As for Emma, we're switching health insurance companies on May 1st. We have an appt. with a (supposedly) very good G.I. doctor through CHOC on May 2nd. We're hoping to get some second opinions and more testing and hopefully find out what we're truly dealing with. We had a follow up with her current g.i. Sean was able to take off work and come with me to help talk to the doctor and explain what's been going on. She weighed in at 25lbs. 3 ounces so the tube feedings have really helped kick start her weight gain. Which brings us to the mystery of why can she gain on continuous drip feeds but not by eating solid foods even though with solids she was taking in more calories. Her doctor went over alot of things with us and basically brought us back to square 1. She feels it's either Celiac or Cystic Fibrosis. The celiac blood tests all came back negative and the inital screening for CF did as well (albeit they only tested for 36 mutations out of almost 1,600 mutations, so i don't consider it truly ruled out). She wants her to have a sweat test for CF and wants to schedule an endoscopy with biopsy to check for celiacs. She's thinking if it's celiac maybe it just didn't show in blood and will in the biopsy. The good news is she's willing to test further now since things are still going on. The psuedo bad news we're switching insurances and hopefully our new doc can carry out these tests.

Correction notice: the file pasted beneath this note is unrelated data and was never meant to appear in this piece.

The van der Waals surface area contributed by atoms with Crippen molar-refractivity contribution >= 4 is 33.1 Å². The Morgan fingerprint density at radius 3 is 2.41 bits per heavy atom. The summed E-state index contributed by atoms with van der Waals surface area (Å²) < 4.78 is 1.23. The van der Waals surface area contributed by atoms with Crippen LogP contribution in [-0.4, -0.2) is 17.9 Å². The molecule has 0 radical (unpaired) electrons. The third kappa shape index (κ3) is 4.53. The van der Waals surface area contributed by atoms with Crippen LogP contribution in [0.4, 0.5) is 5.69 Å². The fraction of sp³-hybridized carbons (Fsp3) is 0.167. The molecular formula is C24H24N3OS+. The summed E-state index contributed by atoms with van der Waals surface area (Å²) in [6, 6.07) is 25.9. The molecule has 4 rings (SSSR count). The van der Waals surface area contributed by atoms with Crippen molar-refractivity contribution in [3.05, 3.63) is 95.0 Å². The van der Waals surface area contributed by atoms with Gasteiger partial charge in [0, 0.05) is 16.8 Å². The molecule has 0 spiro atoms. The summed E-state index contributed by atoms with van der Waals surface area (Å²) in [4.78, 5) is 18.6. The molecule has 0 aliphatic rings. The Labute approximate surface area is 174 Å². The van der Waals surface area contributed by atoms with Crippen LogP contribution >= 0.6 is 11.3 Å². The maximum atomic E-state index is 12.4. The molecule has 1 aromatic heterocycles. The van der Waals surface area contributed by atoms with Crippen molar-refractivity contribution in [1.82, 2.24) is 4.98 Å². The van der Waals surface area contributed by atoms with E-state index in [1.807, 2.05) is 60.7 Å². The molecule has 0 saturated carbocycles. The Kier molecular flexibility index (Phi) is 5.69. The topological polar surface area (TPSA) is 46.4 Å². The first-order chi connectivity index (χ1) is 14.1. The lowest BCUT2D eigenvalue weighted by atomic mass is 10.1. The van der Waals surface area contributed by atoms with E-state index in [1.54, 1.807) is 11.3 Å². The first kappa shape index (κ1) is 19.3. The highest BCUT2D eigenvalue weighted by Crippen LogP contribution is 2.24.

In the meantime we're conducting our own "experiment". We've put her on gluten-free foods and dropped her tube feedings dramatically. If it is celiac and an issue with gluten than a gluten free diet should resolve her diagestive issues. If it's not an issue with gluten then she won't gain weight (or lose some) will continue diarrhea, and nothing will be resolved. Since we feel like we're always waiting we figured it couldn't help to try. We'll give it a week and see what her body does. It's been 2 days. Yesterday, was a particularly BAD day. She woke up crying, and continued to cry, moan, and scream her way through the day. Her poor belly was very distended, and she seemed very weak. she finally pooped during her nap which resulted in explosive diarrhea. Her moaning and crying continued on through the evening and past bedtime. I was a very tired Mama. This morning she woke up and appears to be feeling a ton better, but still had another Diarrhea diaper. I really hope we can get to the bottom of what's going on with her. At this point we just want a diagnosis. We can manage a diagnosis, but can't manage the unknown. It's so difficult to watch her have good days and bad days and not know how to help her.